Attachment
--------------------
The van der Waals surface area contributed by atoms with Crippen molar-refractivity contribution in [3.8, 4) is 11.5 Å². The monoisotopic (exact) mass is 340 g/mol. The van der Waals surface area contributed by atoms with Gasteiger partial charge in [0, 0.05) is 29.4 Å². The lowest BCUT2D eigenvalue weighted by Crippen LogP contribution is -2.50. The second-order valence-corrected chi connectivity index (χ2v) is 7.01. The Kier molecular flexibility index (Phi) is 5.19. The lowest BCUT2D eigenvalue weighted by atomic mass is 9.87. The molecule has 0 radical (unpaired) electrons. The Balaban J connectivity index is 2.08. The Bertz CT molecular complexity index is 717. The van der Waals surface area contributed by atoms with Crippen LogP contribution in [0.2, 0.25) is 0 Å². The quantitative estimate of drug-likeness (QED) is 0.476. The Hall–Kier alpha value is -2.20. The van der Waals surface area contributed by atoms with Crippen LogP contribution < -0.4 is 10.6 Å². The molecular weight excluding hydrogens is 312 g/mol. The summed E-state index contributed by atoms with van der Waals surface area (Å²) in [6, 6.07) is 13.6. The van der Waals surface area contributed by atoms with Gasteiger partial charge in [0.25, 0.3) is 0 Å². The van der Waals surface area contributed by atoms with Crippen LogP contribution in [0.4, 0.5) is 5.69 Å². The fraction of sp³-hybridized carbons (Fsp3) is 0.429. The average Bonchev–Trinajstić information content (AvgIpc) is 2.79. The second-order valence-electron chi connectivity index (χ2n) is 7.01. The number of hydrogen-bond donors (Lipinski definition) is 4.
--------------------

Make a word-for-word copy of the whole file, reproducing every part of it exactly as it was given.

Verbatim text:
The van der Waals surface area contributed by atoms with Crippen molar-refractivity contribution in [3.8, 4) is 11.5 Å². The monoisotopic (exact) mass is 340 g/mol. The van der Waals surface area contributed by atoms with Gasteiger partial charge in [0, 0.05) is 29.4 Å². The lowest BCUT2D eigenvalue weighted by Crippen LogP contribution is -2.50. The second-order valence-corrected chi connectivity index (χ2v) is 7.01. The Kier molecular flexibility index (Phi) is 5.19. The lowest BCUT2D eigenvalue weighted by atomic mass is 9.87. The molecule has 0 radical (unpaired) electrons. The Balaban J connectivity index is 2.08. The Bertz CT molecular complexity index is 717. The van der Waals surface area contributed by atoms with Crippen LogP contribution in [0.2, 0.25) is 0 Å². The quantitative estimate of drug-likeness (QED) is 0.476. The Hall–Kier alpha value is -2.20. The van der Waals surface area contributed by atoms with Crippen LogP contribution < -0.4 is 10.6 Å². The molecular weight excluding hydrogens is 312 g/mol. The summed E-state index contributed by atoms with van der Waals surface area (Å²) in [6, 6.07) is 13.6. The van der Waals surface area contributed by atoms with Gasteiger partial charge in [0.25, 0.3) is 0 Å². The van der Waals surface area contributed by atoms with Crippen LogP contribution in [0.4, 0.5) is 5.69 Å². The fraction of sp³-hybridized carbons (Fsp3) is 0.429. The average Bonchev–Trinajstić information content (AvgIpc) is 2.79. The second-order valence-electron chi connectivity index (χ2n) is 7.01. The number of hydrogen-bond donors (Lipinski definition) is 4.